by Albert Rodriguez -
SGN A&E Writer
Despite the postponement of U2's concert at Qwest Field, rescheduled to 2011 because of Bono's back recovery, June is full of amazing concerts in Seattle, and some within close range of the Emerald City. Here are eight of them I recommend going to in the coming weeks.
Maxwell / Jill Scott
June 2, Key Arena
R&B semi-powerhouses Maxwell and Jill Scott team up for a double-bill at Key Arena in June. Both performers are Grammy winners, and both are credible singer-songwriters and veterans in the music biz. Maxwell provided 2009's biggest comeback story - with the exception of Whitney Houston - rising to the charts after an eight-year drought with "Pretty Wings," featured on the critically acclaimed album BLACKsummernight. Scott has great prowess in the recording studio and on stage; she blew me away with her robust, soul-jazzy-gospel pipes several years ago on the Seattle Pier. Two great artists on the same ticket is too good to resist.
June 3-6, Dimitriou's Jazz Alley
With all the attention outdoors this time of year, you might forget about shows taking place inside, such as the dynamic Cassandra Wilson at Dimitrou's Jazz Alley. The Grammy-winning diva has explored many sounds over the years, performing an equal slate of original songs and cover tunes, including brilliant remakes of Neil Young's "Harvest Moon" and U2's "Love is Blindness." With a voice reminiscent of the late, great Betty Carter and a style uniquely her own, Wilson is one of jazz music's most innovative artists, and the fact she's playing the intimate Dimitriou's on four consecutive nights is on the level of the pope coming to town and attending service at St. James Cathedral.
June 8, Neumos
A band that has truly survived from fan adoration is Tortoise, because you aren't likely to hear them on any radio station. The Chicago-based unit is something of a free spirit, creating an effortless blend of jazz, garage rock, light electronic, and dreamy pop orchestrations - it's best described as a documentary film score, or, as I call it, thought-provoking music. Tortoise is touring in support of last year's release Beacons of Ancestorship, the group's 7th album overall on their hometown label, Thrill Jockey Records. If you're looking to expand your musical horizons, Tortoise is about as wide as you can stretch it.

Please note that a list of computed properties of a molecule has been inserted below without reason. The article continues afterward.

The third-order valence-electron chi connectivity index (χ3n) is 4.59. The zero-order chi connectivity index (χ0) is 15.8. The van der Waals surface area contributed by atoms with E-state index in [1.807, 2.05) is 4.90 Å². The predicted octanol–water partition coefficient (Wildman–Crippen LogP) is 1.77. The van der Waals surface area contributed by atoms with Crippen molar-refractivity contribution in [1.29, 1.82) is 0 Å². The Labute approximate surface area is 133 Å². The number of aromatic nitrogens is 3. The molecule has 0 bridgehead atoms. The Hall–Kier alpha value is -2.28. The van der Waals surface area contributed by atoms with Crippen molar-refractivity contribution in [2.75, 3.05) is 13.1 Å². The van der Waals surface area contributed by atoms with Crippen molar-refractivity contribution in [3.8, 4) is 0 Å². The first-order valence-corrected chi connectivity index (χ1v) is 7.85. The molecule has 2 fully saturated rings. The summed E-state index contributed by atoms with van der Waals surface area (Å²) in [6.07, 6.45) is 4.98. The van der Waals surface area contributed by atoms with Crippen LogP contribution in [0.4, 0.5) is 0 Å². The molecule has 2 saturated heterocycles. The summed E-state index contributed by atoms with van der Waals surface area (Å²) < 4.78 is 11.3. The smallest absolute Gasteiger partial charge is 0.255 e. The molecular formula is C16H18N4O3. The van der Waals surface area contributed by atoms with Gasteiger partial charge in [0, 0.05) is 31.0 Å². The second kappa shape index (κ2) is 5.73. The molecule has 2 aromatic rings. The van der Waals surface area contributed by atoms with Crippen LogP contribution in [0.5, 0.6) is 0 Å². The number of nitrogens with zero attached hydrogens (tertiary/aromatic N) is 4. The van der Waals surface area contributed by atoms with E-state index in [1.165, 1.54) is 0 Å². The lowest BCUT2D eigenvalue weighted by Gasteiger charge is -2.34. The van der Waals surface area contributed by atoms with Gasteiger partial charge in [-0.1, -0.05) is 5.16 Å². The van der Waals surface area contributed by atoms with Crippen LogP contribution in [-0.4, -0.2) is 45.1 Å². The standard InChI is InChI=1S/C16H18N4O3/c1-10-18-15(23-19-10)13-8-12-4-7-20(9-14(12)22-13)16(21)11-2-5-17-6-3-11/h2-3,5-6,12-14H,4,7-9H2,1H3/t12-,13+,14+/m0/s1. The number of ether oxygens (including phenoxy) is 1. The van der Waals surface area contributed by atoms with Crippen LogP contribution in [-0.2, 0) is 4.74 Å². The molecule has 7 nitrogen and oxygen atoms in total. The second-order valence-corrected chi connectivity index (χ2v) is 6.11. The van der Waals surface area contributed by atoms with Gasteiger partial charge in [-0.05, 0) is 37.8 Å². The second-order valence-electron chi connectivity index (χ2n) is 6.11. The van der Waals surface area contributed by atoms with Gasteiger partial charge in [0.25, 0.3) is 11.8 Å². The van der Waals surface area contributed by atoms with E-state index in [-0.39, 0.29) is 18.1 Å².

Tom Petty and the Heartbreakers
June 11-12, The Gorge Amphitheatre
Urban rockers, redneck tailgaters, college drunks, and shirtless cowboys are just some of Tom Petty's fans, who'll converge gleefully under a bright sun with inflated beach balls at The Gorge for back-to-back shows. Among the many hits by this rock giant you're likely to hear at the amphitheatre overlooking the Columbia River are "Running Down a Dream," "The Waiting," "I Won't Back Down," "Free Fallin'," "Learning to Fly," and "Mary Jane's Last Dance." If seeing Tom Petty and the Heartbreakers in concert appears on your bucket list, there's no better setting than The Gorge - from someone who's been to five of his shows, I wouldn't miss him for the world. The Gorge is approximately two and a half hours by car, for directions visit www.livenation.com and type "The Gorge" in the search box.